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What's Behind All the Credit Card Debt Discharged Through Bankruptcy?

posted by Pamela Foohey

Monday was our last day of classes. This semester I taught a seminar about the role of consumer credit in the United States' economy and society through the lens of consumer bankruptcy (primarily utilizing data and papers from various iterations of the Consumer Bankruptcy Project; find info about the seminar, which was designed by Katie Porter, here). Fittingly, the final project was to write a proposal for an empirical study of an important and under-studied issue regarding consumer credit and/or bankruptcy. A couple students honed in on the lack of research regarding the make-up of credit card debt that debtors seek to discharge through bankruptcy. Is the debt incurred for everyday necessities, such as groceries and gas to drive to work? Is a sizable portion for medical expenses? Or is the debt incurred for 3D televisions, designer suits, and other luxuries?

The students' proposals were a bit broad (admittedly because I let them be a bit fanciful), and called for reviewing all of debtors' credit card statements for the three years prior to filing and conducting extensive interviews with debtors to tease out the nature of the expenses behind the thousands of dollars in credit card debt that the average consumer seek to discharge. Coincidentally, the day that some of my students presented their proposals, Amy Traub (from Demos) came out with a new study titled "The Debt Disparity: What Drives Credit Card Debt in America." The study relies on a survey of 1,997 low and middle-income households, half of which carry credit card debt and half of which do not. The study doesn't answer my students' ultimate question, but the data may shine some light on the characteristics of households that tend to carry credit card balances and what types of expenses may underlie their credit card debt.

In short, Traub finds that level of education, value of assets that households can fall back on, health insurance coverage, and whether a household member has lost a job are the best predictors of whether a household will accumulate credit card debt. Contrary to the theory that debtors are running up credit card balances by buying luxuries, the study finds little evidence that households with credit card debt have irresponsible spending habits. Rather, few assets that can be used or liquidated to pay expenses, lack of health insurance or insurance with hefty deductibles and coverage holes, and a gap in employment suggest that if my students were to dig into consumer debtors' credit card charge histories, they may be more likely to find expenses for everyday necessities and healthcare -- and very few 3D televisions and designer suits.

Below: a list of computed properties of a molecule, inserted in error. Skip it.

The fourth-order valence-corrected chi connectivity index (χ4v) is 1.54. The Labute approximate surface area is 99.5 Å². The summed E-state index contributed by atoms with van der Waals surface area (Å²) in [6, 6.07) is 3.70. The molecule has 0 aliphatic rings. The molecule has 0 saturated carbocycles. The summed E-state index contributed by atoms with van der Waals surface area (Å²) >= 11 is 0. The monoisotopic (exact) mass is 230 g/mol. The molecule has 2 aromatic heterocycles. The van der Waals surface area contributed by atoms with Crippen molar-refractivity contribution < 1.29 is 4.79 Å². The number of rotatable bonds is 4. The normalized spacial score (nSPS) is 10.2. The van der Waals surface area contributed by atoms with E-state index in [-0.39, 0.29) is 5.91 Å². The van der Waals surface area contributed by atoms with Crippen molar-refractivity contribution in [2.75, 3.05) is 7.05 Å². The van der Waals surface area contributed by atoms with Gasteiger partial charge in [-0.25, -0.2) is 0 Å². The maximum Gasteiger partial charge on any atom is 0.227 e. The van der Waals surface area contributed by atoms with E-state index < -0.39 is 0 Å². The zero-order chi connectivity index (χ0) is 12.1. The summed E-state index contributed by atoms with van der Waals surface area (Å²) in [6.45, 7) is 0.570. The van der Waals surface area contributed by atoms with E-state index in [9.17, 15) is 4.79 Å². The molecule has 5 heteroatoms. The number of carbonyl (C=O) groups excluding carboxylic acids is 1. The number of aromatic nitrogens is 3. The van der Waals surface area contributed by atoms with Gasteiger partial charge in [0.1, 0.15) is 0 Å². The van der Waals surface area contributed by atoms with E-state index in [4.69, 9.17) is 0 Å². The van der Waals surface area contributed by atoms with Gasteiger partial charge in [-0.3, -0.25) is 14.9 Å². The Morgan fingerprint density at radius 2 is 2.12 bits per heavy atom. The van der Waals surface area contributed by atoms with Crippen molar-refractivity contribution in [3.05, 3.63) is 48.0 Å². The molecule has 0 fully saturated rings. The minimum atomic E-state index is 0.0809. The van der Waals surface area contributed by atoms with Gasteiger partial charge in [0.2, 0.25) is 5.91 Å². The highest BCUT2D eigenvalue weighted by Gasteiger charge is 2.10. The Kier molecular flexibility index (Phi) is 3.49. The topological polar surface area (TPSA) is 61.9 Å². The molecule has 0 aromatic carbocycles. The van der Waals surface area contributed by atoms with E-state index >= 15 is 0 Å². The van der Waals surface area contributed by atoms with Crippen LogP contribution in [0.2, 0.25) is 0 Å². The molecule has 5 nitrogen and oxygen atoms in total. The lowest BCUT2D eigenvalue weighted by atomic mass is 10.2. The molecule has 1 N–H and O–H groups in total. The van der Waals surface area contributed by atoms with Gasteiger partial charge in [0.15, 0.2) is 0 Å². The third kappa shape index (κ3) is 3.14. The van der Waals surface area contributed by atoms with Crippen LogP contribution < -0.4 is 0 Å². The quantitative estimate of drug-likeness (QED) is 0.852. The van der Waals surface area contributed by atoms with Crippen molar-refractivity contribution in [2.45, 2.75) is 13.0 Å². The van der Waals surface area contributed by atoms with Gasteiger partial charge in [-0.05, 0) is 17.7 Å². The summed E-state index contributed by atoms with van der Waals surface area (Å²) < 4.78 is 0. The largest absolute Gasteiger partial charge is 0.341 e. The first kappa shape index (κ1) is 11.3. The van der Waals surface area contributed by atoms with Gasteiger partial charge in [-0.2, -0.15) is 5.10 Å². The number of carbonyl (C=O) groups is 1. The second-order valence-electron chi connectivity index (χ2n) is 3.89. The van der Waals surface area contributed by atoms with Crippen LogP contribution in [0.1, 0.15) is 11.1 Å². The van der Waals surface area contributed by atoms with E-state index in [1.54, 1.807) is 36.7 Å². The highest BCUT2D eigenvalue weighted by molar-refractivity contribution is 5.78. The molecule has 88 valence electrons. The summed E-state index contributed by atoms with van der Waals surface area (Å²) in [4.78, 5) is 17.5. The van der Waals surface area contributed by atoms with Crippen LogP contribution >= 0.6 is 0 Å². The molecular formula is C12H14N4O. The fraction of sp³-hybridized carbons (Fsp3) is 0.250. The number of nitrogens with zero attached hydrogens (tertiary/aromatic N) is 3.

One problem with the study is that it lumps low and middle income households together. As anyone who lives in this income range knows, there's a big difference between $25K and $75K in income--about $50k, the median income in the US. Households with $25K in income may be eligible for government subsidies, but unless they don't have any housing, health care or child care costs, they aren't saving a sou. What I suspect is that households without debt, and with savings, are at the upper end of the distribution.

"In short, Traub finds that level of education, value of assets that households can fall back on, health insurance coverage, and whether a household member has lost a job are the best predictors of whether a household will accumulate credit card debt."

Of course. I agree with Peon as well. Must be careful lumping those two groups together, as they are vastly different.

Great article--insightful way to intertwine personal experience with nationwide concerns.

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